While in college, students may find themselves in unexpected and emergency situations, and for international students who are often entering the college experience far from familiarity, these situations can feel particularly overwhelming. However, at the University of South Dakota, students can feel a little more at peace knowing they have the support of the Coyote community behind them.

International students Oleksandra “Sasha” Lukina, from Ukraine, and Anton Pratsenko, from Belarus, both came to USD in the spring 2022 semester as part of the Global Undergraduate Exchange Program (Global UGRAD).

Global URGRAD is a program sponsored by the U.S. Department of State (DOS), funded by the U.S. government and administered by World Learning, that seeks to bring future leaders to the U.S. to experience the nation’s higher education, gain critical professional skills and explore new cultures and values.

The original terms of the exchange program allowed Lukina and Pratsenko to complete one semester at USD and required that they return to their home countries immediately thereafter. Their situations quickly changed when Russia invaded Ukraine, and it became clear that they could not safely return home.

The DOS made the decision to extend funding for UGRAD students impacted by the Russia-Ukraine conflict through the summer of 2022. However, the department was not prepared to provide long-term support to exchange students, making it clear that students needed to look for other solutions.

Susan Hackemer, former director of the Gallagher International Center and ongoing leader at USD, reached out to university leaders in hopes of finding a solution to support Lukina and Pratsenko and keep them at USD. The USD Foundation then got involved and began calling and emailing friends of the university to ask for their support.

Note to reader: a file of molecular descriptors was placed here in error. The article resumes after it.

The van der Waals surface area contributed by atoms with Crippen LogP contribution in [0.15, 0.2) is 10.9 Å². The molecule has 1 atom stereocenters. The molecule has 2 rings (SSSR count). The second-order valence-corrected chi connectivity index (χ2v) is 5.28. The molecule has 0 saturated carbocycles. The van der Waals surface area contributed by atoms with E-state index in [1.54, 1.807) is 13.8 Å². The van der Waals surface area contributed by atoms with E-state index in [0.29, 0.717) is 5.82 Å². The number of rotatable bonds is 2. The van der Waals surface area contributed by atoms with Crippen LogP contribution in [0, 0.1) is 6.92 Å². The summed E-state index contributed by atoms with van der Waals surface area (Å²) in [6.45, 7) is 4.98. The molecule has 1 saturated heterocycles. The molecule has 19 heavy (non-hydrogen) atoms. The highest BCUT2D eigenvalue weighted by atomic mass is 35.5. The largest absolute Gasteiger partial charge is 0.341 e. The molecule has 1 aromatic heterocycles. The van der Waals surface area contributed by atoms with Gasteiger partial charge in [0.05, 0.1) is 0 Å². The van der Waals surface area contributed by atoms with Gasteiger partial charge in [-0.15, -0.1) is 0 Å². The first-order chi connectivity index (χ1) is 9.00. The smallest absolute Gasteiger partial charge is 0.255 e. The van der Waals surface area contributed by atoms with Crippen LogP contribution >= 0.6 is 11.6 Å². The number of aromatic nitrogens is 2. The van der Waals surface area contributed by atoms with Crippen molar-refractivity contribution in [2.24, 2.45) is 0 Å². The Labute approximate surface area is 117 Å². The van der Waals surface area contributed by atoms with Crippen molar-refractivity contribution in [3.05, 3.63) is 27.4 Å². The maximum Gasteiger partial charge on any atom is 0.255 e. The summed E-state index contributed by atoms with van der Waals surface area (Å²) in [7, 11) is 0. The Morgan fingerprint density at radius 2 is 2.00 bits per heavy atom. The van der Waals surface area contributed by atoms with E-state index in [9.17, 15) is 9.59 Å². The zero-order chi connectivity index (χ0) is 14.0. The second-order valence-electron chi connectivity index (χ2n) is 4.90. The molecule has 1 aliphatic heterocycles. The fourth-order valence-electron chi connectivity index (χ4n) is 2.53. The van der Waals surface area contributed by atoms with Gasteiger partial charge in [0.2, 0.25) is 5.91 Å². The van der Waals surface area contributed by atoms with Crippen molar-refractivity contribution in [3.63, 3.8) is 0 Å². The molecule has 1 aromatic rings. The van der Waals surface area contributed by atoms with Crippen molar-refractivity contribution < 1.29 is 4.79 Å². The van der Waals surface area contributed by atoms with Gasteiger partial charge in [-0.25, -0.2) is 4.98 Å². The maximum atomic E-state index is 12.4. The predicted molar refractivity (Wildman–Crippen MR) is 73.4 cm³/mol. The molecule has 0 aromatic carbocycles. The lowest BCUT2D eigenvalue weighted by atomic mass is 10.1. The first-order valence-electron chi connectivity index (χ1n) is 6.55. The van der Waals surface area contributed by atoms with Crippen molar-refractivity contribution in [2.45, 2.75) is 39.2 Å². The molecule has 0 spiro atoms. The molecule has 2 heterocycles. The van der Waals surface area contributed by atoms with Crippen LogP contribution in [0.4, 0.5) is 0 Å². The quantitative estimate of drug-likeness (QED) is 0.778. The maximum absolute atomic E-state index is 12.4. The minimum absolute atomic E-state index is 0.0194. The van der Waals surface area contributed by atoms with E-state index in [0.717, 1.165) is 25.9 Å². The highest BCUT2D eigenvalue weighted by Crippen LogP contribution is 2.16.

In just five days, donors provided nearly $50,000 for Lukina and Pratsenko. With this financial assistance, they were able to switch their status from exchange students to full-time degree-seeking students and continue their education at USD.

“USD made fast decisions and accumulated financial support for us very quickly,” Lukina said. “A lot of people elsewhere were very slow at the time, not knowing what to do. People at USD just knew exactly what was important, and Susan knew that they had to help us in some way.”

“They did an absolute miracle for me,” Pratsenko echoed. “There are absolutely no words I can find to describe how grateful I am to USD for giving me the opportunity to stay here. Their support means everything.”

Both Lukina and Pratsenko just completed their third semester at USD. Though they have had a college journey full of adversity and uncertainty, they are making the most of their education and taking advantage of every opportunity – opportunities that could not have been possible without the generous support of the Coyote community.

Oleksandra "Sasha" Lukina

Lukina, originally from Kyiv, Ukraine, was studying with some friends in the library when she heard the news that Ukraine was invaded by Russia. At this point, she was only two months into her education at USD, and her feelings of excitement about coming to a new place and experiencing a new culture quickly turned into feelings of uncertainty and fear.

“It was a very hard time,” Lukina remembered. “Because first, it’s a very scary event and I was so far away. I didn’t know what was going to happen to my family and friends. On top of that, I didn’t know what was going to happen to me – if I was going to go back or become a refugee or what would happen.”

After discussions with the DOS, the Gallagher International Center and the USD Foundation, Lukina received full donor support to continue her education at USD until graduation.